Parishioners from across the diocese gathered at two venues on Thursday last to discuss the recent Letter from Pope Benedict XVI to the Catholics of Ireland. Baroness Nuala O Loan was guest speaker.


Parishioners from across the diocese of Kildare and Leighlin gathered at two venues on Thursday last (Mar 25th ) to discuss the recent Papal Letter from Pope Benedict XVI to the Catholics of Ireland. Baroness Nuala O Loan, former ombudsman for the Police Service of Northern Ireland, was the guest speaker.

Click here to download – Nuala O’Loan’s Address

Amongst the parishioners and priests who attended the meetings at both Mt St Annes, Portarlington and Carlow Cathedral Parish Centre, there was discussion on the Vatican and its role in the ongoing scandal of child abuse, of parishes that had not advertised the meetings sufficiently, criticism too of the cover up mentality that, of itself, caused further hurt and pain and calls for further meetings of the same kind, possibly in every parish. People spoke of their own hurt and lack of trust, of their disappointment with some aspects of the Churchs handling of child abuse and of the need to find ways to encourage and help young people in their faith. A number of speakers congratulated Bishop Jim Moriarty on the position he adopted when offering his resignation after the publication of the Murphy report.

Baroness O Loan spoke of this dark time and shared her thoughts and belief that

walking away from our church is not an option, and that working to reform it is going to be a long and hard road, but it is one which we must and can walk. We will walk it in the footsteps of Jesus who died so terribly and in whose pain and despair we find hope and resurrection.

She spoke about the most important thing for her about being a Catholic is

“that I am called to holiness, to a relationship with God which is to me eternally unfathomable, and yet eternally real. Each of is called to a personal relationship with God. It is not easy”.

Referring to sharing the mission Baroness O Loan highlighted the different skills and abilities; different roles; different experiences, that people must bring to the mission bring experience of being parents, of the care of vulnerable people, experience of listening and responding in a variety of situations, of dealing with the media, of strategic management, of financial systems, of property management.

Baroness O Loan concluded her presentation saying

At this time in our Church, as at so many times in each of our lives, there will be times when we are the consoler, and times when we need to be consoled, times when we rely on others to walk with us sustaining us in our difficulties and times when we must offer that same comfort to others, but above all this, and around all this and in all this is the love of God made visible in Christ Jesus our Lord . That love must be the bedrock of our future as a Church.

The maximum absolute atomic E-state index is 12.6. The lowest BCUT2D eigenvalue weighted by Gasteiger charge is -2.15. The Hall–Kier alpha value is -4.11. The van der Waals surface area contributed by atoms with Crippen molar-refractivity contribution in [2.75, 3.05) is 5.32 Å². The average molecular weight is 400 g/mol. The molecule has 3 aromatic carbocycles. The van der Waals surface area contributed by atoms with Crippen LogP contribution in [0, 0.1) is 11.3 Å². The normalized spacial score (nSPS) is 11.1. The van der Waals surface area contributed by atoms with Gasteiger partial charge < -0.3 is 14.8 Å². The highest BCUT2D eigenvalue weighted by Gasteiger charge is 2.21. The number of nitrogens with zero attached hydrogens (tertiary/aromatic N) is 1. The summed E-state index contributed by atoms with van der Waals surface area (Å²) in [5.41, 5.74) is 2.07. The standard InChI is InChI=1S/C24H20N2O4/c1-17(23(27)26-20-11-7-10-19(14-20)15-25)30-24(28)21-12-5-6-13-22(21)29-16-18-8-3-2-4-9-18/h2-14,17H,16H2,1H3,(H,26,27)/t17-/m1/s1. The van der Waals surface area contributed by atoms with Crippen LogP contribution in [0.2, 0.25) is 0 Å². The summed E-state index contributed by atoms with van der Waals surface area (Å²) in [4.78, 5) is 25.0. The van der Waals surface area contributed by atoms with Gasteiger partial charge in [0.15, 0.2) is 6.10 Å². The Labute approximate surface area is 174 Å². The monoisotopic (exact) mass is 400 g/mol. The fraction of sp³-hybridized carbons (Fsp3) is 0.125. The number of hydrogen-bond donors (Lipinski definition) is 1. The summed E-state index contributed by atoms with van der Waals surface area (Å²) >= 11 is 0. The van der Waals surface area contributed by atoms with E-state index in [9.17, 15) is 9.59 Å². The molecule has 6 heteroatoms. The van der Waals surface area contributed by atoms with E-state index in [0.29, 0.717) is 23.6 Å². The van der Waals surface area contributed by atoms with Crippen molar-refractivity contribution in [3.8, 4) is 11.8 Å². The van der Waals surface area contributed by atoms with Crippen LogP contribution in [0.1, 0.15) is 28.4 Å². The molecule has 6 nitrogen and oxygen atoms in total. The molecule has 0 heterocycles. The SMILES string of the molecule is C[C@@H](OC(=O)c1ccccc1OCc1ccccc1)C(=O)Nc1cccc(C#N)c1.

Parishioners were very positive in their response to Baroness OLoans presentation. Their reactions dwelt mostly on her emphasis on the need for dialogue and openness, accountability and transparency at parish and diocesan level. There was a compelling sense of faith among the people present. Each person showed a faith in their relationship with Jesus. While people are hurt and angry with the church they are searching for ways forward. The commitment of those present while suffering is a source of great hope that people took away with them. Many people also expressed a wish that the young people would not lose their faith over what has happened. It will be important that we listen to them and give them hope for the future of their faith.

Julie Kavanagh of the diocesan faith development services team presented a summary of the Papal Letter pointing out what Pope Benedict wrotes to the victims of abuse and their families:

You have suffered grievously and I am truly sorry.

The Pope also expressed deep dismay at the sinful and criminal acts and the way the Church authorities in Ireland dealt with them. Commenting on the letter Ms Kavanagh said: “What is important to remember in looking at this letter is that it is neither a first word nor a final word it is a word coming to us in the context of the painful journey we have all been making in the Church in Ireland. And each of us on that painful journey comes to this letter with different experiences, with different perspectives, with different expectations”. Noting how it was addressed, in specific places, to a number of different groups within the Catholic Church she said the Pope has made the task of renewal a challenge for Irish Catholics. In confronting the present crisis he says that measures to deal justly with individual crimes are essential, yet on their own they are not enough A new vision is needed to inspire future generations to treasure the gift of our faith.

Bishop Jim Moriarty also spoke at both meetings about sharing the mission, encouraging people to read the Popes letter for themselves and to gather again, maybe in smaller areas, to continue the dialogue begun and further advance the task of healing and renewal together.

Fr. Mchel Murphy gave a brief presentation of the dioceses present position on policies and procedures regarding safeguarding children highlighting in particular that 232 people (incl 78 priests) across the diocese have completed the Keeping Safe Children First training programme. Bryan OReilly, a school principal from Newbridge, Co. Kildare chaired both meetings.